A much-loved dish around the world: there's a pasta to please everyone | Keighley News

2022-04-25 07:31:29 By : Ms. Brittany Chin

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Nick Risidi, of Amici Ristorante in East Parade, Keighley, revisits his Italian roots for another taste of the Mediterranean

THE origin of Italian cuisine is a fascinating one.

The beginnings of the dishes that we know and love today are said to date back to Roman times. The Roman Empire was vast, stretching across the Mediterranean, the Middle East and North Africa. As the Roman Empire conquered different areas, they picked up different ingredients to use in their cooking, which have shaped the cuisine over the years.

There are staple ingredients that have been used since the beginning and are still used today, such as wine, olive oil, bread, vegetables, legumes and cheeses. Pasta, of course, one of the main ingredients that we still use today, is traced back to when the Etruscans conquered Rome in 800BC. Food historians have identified a mural, found in an Etruscan tomb, which depicts the making of pasta. It depicts cooks mixing flour with water, using tools such as a rolling pin and a cutting machine to prepare it. Another early influence on pasta is said to come from the Greeks, who introduced makrios, an early form of short pasta, thought to be a predecessor of macaroni.

In the Middle Ages, after the fall of the Roman Empire, the region was conquered by many different groups all of which brought their own cuisines and flavours to the country. Religions also started to shape the diets of different groups, especially around a particular day, like religious holidays.

The Renaissance greatly altered cuisine in Italy, seeing more influence coming in from neighbouring European countries. Food started to become more than just something to consume or trade, it was a source of enjoyment and a way to socialise, and the wealthy started staffing their kitchens with professional chefs. It was during this time that the Spanish, who were ruling Naples, introduced tomatoes into Italian cuisine – something that is now a staple in Italian cooking. Other foods introduced at this time include vegetables like courgettes, beans, corn and peppers, as well as things like chocolate, which is also very common in Italian desserts.

The reason why, these days, Italian recipes still differ from region to region, is because of the way history has shaped the country. When Italy unified, in the mid-19th century, the distinct flavours of the different geographical regions of the peninsula formed Italian cuisine as we know it. And since then, this wonderful and varied idea of Italian cuisine has itself been exported to other countries, influencing what is eaten there. The USA, for example, has areas with strong Italian influences.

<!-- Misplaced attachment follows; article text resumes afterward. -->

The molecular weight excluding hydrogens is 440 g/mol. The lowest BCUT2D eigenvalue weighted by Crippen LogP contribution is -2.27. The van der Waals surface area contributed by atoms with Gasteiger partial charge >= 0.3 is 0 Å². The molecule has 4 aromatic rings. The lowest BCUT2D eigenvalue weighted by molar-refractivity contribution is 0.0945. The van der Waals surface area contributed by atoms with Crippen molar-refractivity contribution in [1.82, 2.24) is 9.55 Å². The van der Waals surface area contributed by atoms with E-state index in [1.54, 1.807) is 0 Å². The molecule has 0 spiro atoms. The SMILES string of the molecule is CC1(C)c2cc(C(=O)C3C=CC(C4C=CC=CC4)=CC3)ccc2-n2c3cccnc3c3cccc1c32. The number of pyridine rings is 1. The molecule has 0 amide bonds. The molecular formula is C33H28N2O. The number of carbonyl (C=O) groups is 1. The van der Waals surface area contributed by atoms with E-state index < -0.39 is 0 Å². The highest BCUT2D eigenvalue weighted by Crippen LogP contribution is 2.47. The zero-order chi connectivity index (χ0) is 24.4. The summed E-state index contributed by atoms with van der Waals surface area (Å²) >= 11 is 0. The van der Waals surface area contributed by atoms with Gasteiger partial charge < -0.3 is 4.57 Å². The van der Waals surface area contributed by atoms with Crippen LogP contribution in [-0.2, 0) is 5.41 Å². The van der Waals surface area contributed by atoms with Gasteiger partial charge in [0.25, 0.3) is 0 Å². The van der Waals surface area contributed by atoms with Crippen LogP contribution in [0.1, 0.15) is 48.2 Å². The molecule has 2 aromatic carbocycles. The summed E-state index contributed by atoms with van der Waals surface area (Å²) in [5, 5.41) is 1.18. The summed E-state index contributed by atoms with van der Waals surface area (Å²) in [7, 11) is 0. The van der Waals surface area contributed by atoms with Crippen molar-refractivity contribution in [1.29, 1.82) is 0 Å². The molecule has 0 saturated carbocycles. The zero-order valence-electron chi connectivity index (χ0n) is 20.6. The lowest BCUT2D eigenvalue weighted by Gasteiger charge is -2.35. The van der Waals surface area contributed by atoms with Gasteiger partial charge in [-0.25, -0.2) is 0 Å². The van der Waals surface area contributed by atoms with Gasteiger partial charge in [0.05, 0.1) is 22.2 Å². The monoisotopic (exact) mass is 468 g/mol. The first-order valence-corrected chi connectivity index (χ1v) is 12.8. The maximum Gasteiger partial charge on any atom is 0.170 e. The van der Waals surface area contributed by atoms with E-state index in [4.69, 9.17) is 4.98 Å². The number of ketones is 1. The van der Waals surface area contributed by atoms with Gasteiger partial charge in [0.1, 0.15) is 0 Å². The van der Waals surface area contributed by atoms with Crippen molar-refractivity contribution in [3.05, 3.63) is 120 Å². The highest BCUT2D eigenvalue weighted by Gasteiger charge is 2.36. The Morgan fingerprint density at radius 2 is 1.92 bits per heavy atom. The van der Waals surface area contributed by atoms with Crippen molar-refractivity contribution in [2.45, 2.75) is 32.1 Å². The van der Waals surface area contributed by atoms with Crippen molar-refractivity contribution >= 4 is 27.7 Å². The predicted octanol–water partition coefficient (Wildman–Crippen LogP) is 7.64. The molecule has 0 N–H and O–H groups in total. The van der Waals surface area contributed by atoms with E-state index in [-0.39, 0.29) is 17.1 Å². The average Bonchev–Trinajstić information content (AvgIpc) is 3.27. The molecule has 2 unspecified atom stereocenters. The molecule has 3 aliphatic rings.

Without a doubt, no matter where the different elements came from, pasta is a much-loved dish in Italy and around the world. Italians do it well, with so much variety that there is almost always a pasta dish to please everyone.

This week I will be sharing with you a recipe for a creamy vegetable pasta dish, made with spring vegetables and fettuccine. Quick, easy and delicious. Perfect for a spring evening.

2 large leeks, trimmed and sliced

150g half-fat crème fraîche

1. Heat olive oil in a large skillet until it is nice and hot. Add 200g of diced chicken breast to the pan and cook until the chicken starts to brown.

2. Fill a large pan with water and add a little salt before placing the pan on a high heat and bringing the water to the boil, ready to cook the fettuccine.

3. Add your fettuccine to the pan of water. The length of time you cook your pasta will vary depending on the instructions on the packet.

4. Trim your leeks before thinly slicing them. Add the leeks to the pan with the chicken and cook until the chicken is thoroughly cooked and the leeks have softened.

5. Add the crème fraîche, stirring well so that it thoroughly and evenly coats the chicken and the leeks. Leave to simmer until everything is thoroughly cooked.

6. When your pasta has 2 minutes to go, add the frozen peas to the water too. Cook your pasta in accordance with the cooking time suggested on the packet – the total cooking time will vary depending on the type of pasta that you are using. Cook for the maximum amount of time if you like your pasta soft, or for slightly less time if you prefer your pasta al dente.

7. Once your pasta and peas are cooked, drain well before adding to the pan with the chicken, leeks and crème fraîche. Toss the pasta well to evenly distribute the chicken and the vegetables.

8. Divide the pasta between four pre-warmed bowls. If you like, you can grate some fresh Parmigiano Reggiano cheese and sprinkle it over the top to finish the dish off nicely.

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